This is the third in a series of posts called, “Everything That Distresses You.”
The four main issues that cause us needless distress are:
- Confusion about Desire vs. Attachment – Part 1
- Limited Self-Concepts – Part 2
- Not Recognizing the Nature and Origin of Fearful Thinking – Part 3
- Confusion about Cause and Effect, or Victim Mentality – Part 4
Here we’re taking a look at
3. Not Recognizing the Nature and Origin of Fear-based Thinking
We can start with these insights about fear-based thinking:
Fearful thoughts are a stand-alone energy drain
Fearful thoughts are never helpful, so why do we embrace them? Well, for one thing, we think we need them in order to maintain our critical thinking ability. “There are bad things in the world to be afraid of. You can’t be a fool about it!”
Yes, there are bad things in the world and you don’t want to be a fool about it. But precise discrimination is what you need, not fear.
It’s not only important to understand the origin of fearful thinking, but also to understand what it costs you to engage in it. Fear freezes your brain, clouds your perceptions, and prevents you from coming up with creative solutions for dealing with the bad things that happen. Discrimination supports clear perception, flexibility, cheerful perseverance, and creativity so that you can do your best to meet any challenge.
Fear-based thinking always leads you in the wrong direction.
Fearful thinking is never your friend. Years ago I attended a real estate seminar where the very successful presenter said something that has served me well ever since. Someone asked him how he kept his perspective and sense of direction when things got tough, and even risky. He said, “I’m not sure how I knew this, but I had the certainty that I should always go in the opposite direction from what my fear was telling me.” Wow! Try that on for awhile; it deserves contemplation.
Fearful thoughts are a put-down, not a protection.
Let’s consider the origin of fearful thinking: The hidden message in fearful thoughts is that you are weak and unsupported, and that you will not meet some vague performance standard — and that you will therefore live in a dire, wretched state forever. In every case, working with clients, I have found that these fearful beliefs are projections of mistaken ideas formed in childhood in response to what parents taught or withheld from their children. In varying degrees of intensity we all “learn” to believe that we don’t have a right to make a mistake. As children we are gullible; we tend to think that we have to live to please others, rather than follow our own inner guidance. As children, we easily accept the mistaken belief that “failure” in these areas proves our unworthiness. Clearly, our fear-based thinking is a put-down of ourselves!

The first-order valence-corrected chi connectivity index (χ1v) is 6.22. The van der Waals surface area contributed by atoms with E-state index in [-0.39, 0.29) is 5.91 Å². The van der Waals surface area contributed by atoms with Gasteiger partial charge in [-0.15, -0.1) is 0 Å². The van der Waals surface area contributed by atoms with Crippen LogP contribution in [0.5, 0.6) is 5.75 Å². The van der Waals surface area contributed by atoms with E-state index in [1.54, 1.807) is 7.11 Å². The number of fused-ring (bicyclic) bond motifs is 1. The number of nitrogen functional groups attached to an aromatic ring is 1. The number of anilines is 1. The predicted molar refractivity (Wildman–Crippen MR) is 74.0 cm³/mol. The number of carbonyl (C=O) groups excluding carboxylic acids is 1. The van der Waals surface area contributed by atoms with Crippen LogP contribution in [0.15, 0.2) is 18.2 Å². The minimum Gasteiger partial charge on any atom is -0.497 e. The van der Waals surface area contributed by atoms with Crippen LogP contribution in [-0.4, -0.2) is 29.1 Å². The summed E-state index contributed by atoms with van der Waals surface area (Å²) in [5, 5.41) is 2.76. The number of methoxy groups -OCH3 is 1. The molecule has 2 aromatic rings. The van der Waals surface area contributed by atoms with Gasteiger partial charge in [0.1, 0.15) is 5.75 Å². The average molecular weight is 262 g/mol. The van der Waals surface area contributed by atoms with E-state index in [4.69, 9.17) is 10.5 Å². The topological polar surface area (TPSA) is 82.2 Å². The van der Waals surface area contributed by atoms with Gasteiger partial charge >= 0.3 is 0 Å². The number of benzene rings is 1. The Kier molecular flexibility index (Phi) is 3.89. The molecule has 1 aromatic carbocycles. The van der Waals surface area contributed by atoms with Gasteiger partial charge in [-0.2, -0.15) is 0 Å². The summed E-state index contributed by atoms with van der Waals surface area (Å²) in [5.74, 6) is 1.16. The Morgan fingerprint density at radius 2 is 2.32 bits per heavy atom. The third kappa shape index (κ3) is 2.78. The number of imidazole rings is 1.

Consider this: You have the right to learn from our mistakes without shame, guilt, or fear of others opinions. You are here to live your own life from your own inspirations. You are not here not to perform, to make others happy.
Fear keeps us from acting on what we “know.”
I am imagining you may read this and think, “I know that. already. These ideas are very familiar and simple.” But do you “know” them functionally? Do you act with awareness of your absolute right to present yourself fully and enthusiastically to the world, ready to share your gifts and interests, and your feelings, and to remain open to others? If your answer is a vigorous “Yes!” then you are very fortunate not to be trapped in fear-based thinking.
But if your answer is a hesitant “Yes” — or a “No” — then I invite you to examine your assumptions about the world and your place in it. Examine these assumptions with a sword of discrimination in your hand, ready to cut through the origin of fearful thinking!
Learn about the other main causes of our distress and worry in Part 1 (Design vs. Attachment), Part 2 (Limited Self Concepts), and Part 4 (Confusion about Cause and Effect, or Victim Mentality of this series.